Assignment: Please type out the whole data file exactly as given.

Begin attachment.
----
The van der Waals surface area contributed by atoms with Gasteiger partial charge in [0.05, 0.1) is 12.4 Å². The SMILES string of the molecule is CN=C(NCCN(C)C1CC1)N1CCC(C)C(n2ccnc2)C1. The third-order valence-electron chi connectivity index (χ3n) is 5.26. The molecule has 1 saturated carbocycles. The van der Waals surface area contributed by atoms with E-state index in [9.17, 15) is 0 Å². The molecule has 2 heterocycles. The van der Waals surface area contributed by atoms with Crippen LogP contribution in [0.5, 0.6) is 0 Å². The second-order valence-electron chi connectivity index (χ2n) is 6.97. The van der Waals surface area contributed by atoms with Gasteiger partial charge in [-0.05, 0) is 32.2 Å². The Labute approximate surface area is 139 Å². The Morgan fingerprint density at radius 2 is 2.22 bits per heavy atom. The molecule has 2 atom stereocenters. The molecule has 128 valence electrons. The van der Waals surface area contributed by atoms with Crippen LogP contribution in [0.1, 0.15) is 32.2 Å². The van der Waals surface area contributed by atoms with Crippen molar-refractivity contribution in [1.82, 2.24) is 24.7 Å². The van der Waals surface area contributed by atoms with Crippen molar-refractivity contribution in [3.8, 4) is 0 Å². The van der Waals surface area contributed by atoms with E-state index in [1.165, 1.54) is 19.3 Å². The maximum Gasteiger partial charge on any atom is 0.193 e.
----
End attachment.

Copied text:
The van der Waals surface area contributed by atoms with Gasteiger partial charge in [0.05, 0.1) is 12.4 Å². The SMILES string of the molecule is CN=C(NCCN(C)C1CC1)N1CCC(C)C(n2ccnc2)C1. The third-order valence-electron chi connectivity index (χ3n) is 5.26. The molecule has 1 saturated carbocycles. The van der Waals surface area contributed by atoms with E-state index in [9.17, 15) is 0 Å². The molecule has 2 heterocycles. The van der Waals surface area contributed by atoms with Crippen LogP contribution in [0.5, 0.6) is 0 Å². The second-order valence-electron chi connectivity index (χ2n) is 6.97. The van der Waals surface area contributed by atoms with Gasteiger partial charge in [-0.05, 0) is 32.2 Å². The Labute approximate surface area is 139 Å². The Morgan fingerprint density at radius 2 is 2.22 bits per heavy atom. The molecule has 2 atom stereocenters. The molecule has 128 valence electrons. The van der Waals surface area contributed by atoms with Crippen LogP contribution in [0.1, 0.15) is 32.2 Å². The van der Waals surface area contributed by atoms with Crippen molar-refractivity contribution in [1.82, 2.24) is 24.7 Å². The van der Waals surface area contributed by atoms with Crippen molar-refractivity contribution in [3.8, 4) is 0 Å². The van der Waals surface area contributed by atoms with E-state index in [1.165, 1.54) is 19.3 Å². The maximum Gasteiger partial charge on any atom is 0.193 e.